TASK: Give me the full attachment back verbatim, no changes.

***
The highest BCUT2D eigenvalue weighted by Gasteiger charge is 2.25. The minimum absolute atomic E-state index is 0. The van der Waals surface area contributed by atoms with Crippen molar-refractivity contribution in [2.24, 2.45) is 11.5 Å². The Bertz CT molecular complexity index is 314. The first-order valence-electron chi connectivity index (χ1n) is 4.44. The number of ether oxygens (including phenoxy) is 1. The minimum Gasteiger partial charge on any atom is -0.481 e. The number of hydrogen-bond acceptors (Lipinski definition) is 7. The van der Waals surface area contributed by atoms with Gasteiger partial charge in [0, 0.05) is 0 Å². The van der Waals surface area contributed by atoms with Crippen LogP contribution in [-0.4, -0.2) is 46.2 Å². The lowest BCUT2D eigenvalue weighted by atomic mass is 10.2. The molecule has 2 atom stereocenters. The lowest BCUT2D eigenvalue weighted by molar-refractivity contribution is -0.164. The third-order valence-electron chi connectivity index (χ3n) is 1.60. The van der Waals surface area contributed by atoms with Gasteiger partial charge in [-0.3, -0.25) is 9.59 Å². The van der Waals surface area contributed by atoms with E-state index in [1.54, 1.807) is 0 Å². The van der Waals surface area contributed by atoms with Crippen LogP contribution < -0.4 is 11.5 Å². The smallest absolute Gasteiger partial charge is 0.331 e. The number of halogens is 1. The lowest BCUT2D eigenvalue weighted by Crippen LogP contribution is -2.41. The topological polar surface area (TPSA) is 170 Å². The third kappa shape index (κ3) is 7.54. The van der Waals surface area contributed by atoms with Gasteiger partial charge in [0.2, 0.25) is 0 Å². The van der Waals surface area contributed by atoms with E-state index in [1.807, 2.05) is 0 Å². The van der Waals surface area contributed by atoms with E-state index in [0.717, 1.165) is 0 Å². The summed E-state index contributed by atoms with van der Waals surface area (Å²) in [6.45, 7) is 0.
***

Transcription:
The highest BCUT2D eigenvalue weighted by Gasteiger charge is 2.25. The minimum absolute atomic E-state index is 0. The van der Waals surface area contributed by atoms with Crippen molar-refractivity contribution in [2.24, 2.45) is 11.5 Å². The Bertz CT molecular complexity index is 314. The first-order valence-electron chi connectivity index (χ1n) is 4.44. The number of ether oxygens (including phenoxy) is 1. The minimum Gasteiger partial charge on any atom is -0.481 e. The number of hydrogen-bond acceptors (Lipinski definition) is 7. The van der Waals surface area contributed by atoms with Gasteiger partial charge in [0, 0.05) is 0 Å². The van der Waals surface area contributed by atoms with Crippen LogP contribution in [-0.4, -0.2) is 46.2 Å². The lowest BCUT2D eigenvalue weighted by atomic mass is 10.2. The molecule has 2 atom stereocenters. The lowest BCUT2D eigenvalue weighted by molar-refractivity contribution is -0.164. The third-order valence-electron chi connectivity index (χ3n) is 1.60. The van der Waals surface area contributed by atoms with Gasteiger partial charge in [-0.3, -0.25) is 9.59 Å². The van der Waals surface area contributed by atoms with E-state index in [1.54, 1.807) is 0 Å². The van der Waals surface area contributed by atoms with Crippen LogP contribution < -0.4 is 11.5 Å². The smallest absolute Gasteiger partial charge is 0.331 e. The number of halogens is 1. The lowest BCUT2D eigenvalue weighted by Crippen LogP contribution is -2.41. The topological polar surface area (TPSA) is 170 Å². The third kappa shape index (κ3) is 7.54. The van der Waals surface area contributed by atoms with Gasteiger partial charge in [0.2, 0.25) is 0 Å². The van der Waals surface area contributed by atoms with E-state index in [1.807, 2.05) is 0 Å². The van der Waals surface area contributed by atoms with E-state index in [0.717, 1.165) is 0 Å². The summed E-state index contributed by atoms with van der Waals surface area (Å²) in [6.45, 7) is 0.